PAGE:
VisuStella MZ One Year Retrospective
- 1 Introduction
- 2 Super Cores
- 3 Tier Hierarchy System
- 4 Plugin Port Exclusion
- 5 Obfuscation
- 6 Budget and Pricing Models
- 7 End of File
At the time this article is written, VisuStella has been running for a year already. As the team director for the majority of the year, I'd like to take some time to reflect and review what went on during the year as far as developing and maintaining the library goes. There are negatives, there are challenges, but there are also a lot of positives.
I'd like to take that time to talk about them so that the VisuStella MZ team can have a clearer understanding going forward. We'll be analyzing each of the negatives, challenges, and positives. This way, we can avoid making mistakes in the future based off the ones we have encountered in the past.
This article can also serve as insight to any potential plugin devs who plan on developing their own libraries.
One of the bigger topics that have been discussed in the community in regards to the VisuStella MZ is how big the cores are. Let's call them Super Cores due to their size. Each one of these plugins are made up of several smaller plugins of related (or semi-related) features. Some of the Super Cores are made up of 20+ plugins while some are made up of only 5-ish. Either way, they're bigger than what people are used to.
And before I get started, let me just put out one thing for the VisuStella MZ team to never forget about. I know that other plugin developers are emulating the Yanfly Engine style with Cores, Core Engines, and stuff. However, they made the dependencies on them way too high. For what it's worth, in Yanfly Engine Plugins, there was only ever one plugin that was dependent on the Core Engine and that was the separated desktop-only Core Updates. Adding a dependency should only be necessary when there are features added by the Cores/Core Engine that need to be relied upon. We don't want the library to be needlessly tied to the Core Engine even if it's a good idea to have regardless.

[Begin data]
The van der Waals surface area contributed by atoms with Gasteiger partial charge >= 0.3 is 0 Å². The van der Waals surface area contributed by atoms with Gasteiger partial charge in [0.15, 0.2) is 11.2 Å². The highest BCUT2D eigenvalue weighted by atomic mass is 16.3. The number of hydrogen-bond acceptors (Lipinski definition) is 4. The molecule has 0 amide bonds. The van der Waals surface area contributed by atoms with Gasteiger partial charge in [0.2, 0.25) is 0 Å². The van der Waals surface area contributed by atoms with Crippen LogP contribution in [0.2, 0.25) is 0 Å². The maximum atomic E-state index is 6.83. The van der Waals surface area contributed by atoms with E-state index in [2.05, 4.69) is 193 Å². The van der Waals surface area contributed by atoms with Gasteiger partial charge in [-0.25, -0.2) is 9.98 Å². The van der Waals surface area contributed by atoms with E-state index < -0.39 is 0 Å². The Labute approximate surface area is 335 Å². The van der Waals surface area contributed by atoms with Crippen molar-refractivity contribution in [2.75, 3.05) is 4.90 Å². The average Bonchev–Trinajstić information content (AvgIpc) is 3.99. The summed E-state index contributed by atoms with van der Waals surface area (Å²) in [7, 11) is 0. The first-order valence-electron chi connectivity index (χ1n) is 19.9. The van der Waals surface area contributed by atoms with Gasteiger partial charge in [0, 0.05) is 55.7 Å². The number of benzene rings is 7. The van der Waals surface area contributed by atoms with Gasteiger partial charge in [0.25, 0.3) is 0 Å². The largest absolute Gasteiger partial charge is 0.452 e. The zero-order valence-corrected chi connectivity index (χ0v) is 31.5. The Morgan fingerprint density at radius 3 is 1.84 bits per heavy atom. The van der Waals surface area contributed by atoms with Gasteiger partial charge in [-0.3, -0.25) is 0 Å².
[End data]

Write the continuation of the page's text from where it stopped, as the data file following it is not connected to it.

So what do I think about the Super Cores?
One of the biggest negatives I hear about from the community is how difficult it is to make plugins compatible with the Super Cores. However, this is one of those statements where I have to disagree with. All of the Super Cores are designed to reuse the base RPG Maker MZ functions as much as possible. When approached by plugin devs looking to create compatibility with the VisuStella MZ Super Cores, we often discovered that the non-VisuStella plugin devs just didn't know a better way to approach the compatibility. This can come in the form of which functions to alias/monkey patch or which Plugin Parameters to turn off in order to bridge the two plugins. When there are actual compatibility bridging problems, we revisit the respective Super Core and fix it as you can see in our Changelogs. With that in mind, this isn't an actual negative but a perceived one.
Aside from that, the only real negative I can think of is that looking through the code for a Super Core can be extremely daunting. Even with everything commented, it's still tricky to navigate. However, I believe this is something that the team is already used to by now.